What parents need to know
Parents Need to Know
Parents need to know that they have to enter credit card information to access this subscription-based monetary-skills-building site -- even if they're signing up for the free 30-day trial. Adults create a kid's account by entering a first name, gender, birthday, username, and password; adding a child's email address and profile photo are optional. Although the site deals with saving and spending, funds aren't actually stored in the site's system. Monetary exchanges take place off-site, so, aside from the site-subscription payment, parents won't need to enter credit card information frequently or worry about kids dealing with online transactions.
What kids can learn
Language & Reading
- following directions
Thinking & Reasoning
- applying information
- problem solving
- personal growth
- time management
- achieving goals
Engagement, Approach, Support
The system encourages kids to complete activities and achieve goals. However, lots of the learning activities center on progressive goals; adding more games and videos would help keep kids interested.
Kids get helpful budgeting, spending, saving, and investing experience and can see progress over time. Learning materials offer some examples and instruction, but the money-management tool is really the site's main educational offering.
The site doesn't offer many extra resources. GenProsper suggests parents communicate on its social media pages, but activity seems fairly infrequent; a blog link leads to a blank page.
What's it about?
GENPROSPER provides a hands-on fiscal-learning experience: Parents set up a basic framework for what kids can earn. Detailed breakdowns show kids their weekly, monthly, and yearly budgets; weekly and daily tasks; and spending, saving, and other goals, and kids profit from completing the work. Kids also can complete seven educational module levels that feature money-management games, videos, and printable activities. Parents can match a percentage of what kids save, spend, or give -- but they don't need to enter any real funds; rewards can be paid offline, or site activities can be purely hypothetical.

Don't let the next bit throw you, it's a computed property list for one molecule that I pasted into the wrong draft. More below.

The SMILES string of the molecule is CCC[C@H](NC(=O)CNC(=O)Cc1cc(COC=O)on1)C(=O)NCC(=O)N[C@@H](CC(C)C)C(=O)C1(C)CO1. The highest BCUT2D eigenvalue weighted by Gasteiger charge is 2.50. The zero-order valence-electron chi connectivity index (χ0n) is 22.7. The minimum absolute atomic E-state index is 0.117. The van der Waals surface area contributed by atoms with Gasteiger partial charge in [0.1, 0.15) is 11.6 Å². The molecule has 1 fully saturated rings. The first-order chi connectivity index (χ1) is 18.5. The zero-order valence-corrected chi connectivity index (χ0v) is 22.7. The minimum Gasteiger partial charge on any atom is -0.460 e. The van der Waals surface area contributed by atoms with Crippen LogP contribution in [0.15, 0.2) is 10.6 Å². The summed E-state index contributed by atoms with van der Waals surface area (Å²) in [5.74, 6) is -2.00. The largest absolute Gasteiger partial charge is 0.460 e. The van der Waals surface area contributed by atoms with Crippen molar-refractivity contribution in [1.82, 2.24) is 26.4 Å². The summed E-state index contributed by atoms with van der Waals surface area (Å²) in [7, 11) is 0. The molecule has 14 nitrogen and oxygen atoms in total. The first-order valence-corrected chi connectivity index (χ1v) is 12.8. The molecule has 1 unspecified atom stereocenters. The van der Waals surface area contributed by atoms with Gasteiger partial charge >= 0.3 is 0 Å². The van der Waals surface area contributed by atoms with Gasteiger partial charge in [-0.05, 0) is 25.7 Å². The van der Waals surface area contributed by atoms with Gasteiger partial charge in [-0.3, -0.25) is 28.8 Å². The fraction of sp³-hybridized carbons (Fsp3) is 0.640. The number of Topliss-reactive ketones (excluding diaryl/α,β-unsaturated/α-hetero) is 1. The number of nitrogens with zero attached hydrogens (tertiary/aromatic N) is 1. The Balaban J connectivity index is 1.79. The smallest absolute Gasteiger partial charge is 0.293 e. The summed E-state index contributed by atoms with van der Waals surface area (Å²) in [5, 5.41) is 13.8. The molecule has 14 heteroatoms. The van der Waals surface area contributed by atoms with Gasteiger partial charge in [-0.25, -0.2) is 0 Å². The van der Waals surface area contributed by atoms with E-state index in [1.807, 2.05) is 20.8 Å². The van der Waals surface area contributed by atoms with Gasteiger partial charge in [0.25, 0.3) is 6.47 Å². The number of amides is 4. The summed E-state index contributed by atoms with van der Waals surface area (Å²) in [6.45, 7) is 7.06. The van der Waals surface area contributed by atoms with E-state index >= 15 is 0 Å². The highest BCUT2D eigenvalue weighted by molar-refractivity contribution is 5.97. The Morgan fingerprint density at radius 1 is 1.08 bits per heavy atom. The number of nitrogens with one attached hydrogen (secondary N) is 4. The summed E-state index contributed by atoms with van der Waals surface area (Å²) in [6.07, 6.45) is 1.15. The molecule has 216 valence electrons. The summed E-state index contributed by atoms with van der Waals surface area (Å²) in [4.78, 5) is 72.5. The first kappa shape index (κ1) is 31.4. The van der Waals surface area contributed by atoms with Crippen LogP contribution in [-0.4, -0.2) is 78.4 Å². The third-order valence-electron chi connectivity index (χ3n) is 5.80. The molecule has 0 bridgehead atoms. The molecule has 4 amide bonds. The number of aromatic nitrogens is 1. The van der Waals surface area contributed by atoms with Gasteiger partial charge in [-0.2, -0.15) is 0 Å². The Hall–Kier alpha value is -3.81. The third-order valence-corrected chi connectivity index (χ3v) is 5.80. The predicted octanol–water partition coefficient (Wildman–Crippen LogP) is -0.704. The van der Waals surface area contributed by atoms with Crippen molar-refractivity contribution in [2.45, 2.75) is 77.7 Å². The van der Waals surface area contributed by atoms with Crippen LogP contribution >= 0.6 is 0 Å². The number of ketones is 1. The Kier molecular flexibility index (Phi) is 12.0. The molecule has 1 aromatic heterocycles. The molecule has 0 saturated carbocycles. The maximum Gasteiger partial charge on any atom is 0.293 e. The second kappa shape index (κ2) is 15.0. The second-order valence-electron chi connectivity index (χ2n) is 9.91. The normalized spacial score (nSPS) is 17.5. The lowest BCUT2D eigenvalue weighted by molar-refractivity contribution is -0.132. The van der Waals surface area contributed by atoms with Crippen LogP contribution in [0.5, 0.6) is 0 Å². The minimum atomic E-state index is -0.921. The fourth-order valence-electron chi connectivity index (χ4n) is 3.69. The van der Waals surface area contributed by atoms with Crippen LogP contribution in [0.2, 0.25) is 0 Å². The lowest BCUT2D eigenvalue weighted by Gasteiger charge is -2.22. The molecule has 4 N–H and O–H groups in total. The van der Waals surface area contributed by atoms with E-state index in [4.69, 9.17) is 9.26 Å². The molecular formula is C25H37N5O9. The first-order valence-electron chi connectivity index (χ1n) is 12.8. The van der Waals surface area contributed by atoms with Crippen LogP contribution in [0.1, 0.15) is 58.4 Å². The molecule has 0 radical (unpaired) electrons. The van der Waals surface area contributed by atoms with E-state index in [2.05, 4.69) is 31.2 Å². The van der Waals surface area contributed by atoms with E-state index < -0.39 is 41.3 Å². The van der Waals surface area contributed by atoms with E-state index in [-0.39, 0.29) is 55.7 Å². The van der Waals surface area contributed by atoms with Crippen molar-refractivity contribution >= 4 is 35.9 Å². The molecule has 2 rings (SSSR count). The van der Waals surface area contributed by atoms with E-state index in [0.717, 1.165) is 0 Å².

Is it any good?
GenProsper provides effective, personalized practice saving and spending money. It does a pretty good job of explaining how its system works, so kids and adults should be able to figure out how to use it fairly quickly. Giving-related exercises also emphasize philanthropy, which is a nice benefit, and kids can learn about investing if they buy some of the site's stocks. GenProsper wisely leaves the real-world cash transactions up to parents, which lets you give your kids the money they earn or use it as a theoretical example.
The money-management system supplies most of the site's learning opportunities; GenProsper's videos and games provide good information, but there aren't too many of them. The system prompts kids to complete profitable tasks, and they're told when they have insufficient funds to buy stock, but they don't always get lengthy feedback about each action. Parents need to stay involved, but, so long as they offer additional saving and spending advice and instruction, GenProsper can help kids understand -- and hopefully adopt -- positive financial-management habits.
Families can talk about...
Families can discuss budgeting and spending. Discuss household expenditures (in vague terms, if you don't want to share exact numbers), and ask your kids: Can you identify which things have fixed costs and which items your family can save on when necessary?
Help your child create a savings goal -- buy a toy, a book, or another item -- and work toward it by putting extra change in a piggy bank to show how savings can accumulate over time.
|Pricing structure:||Free to Try, Paid|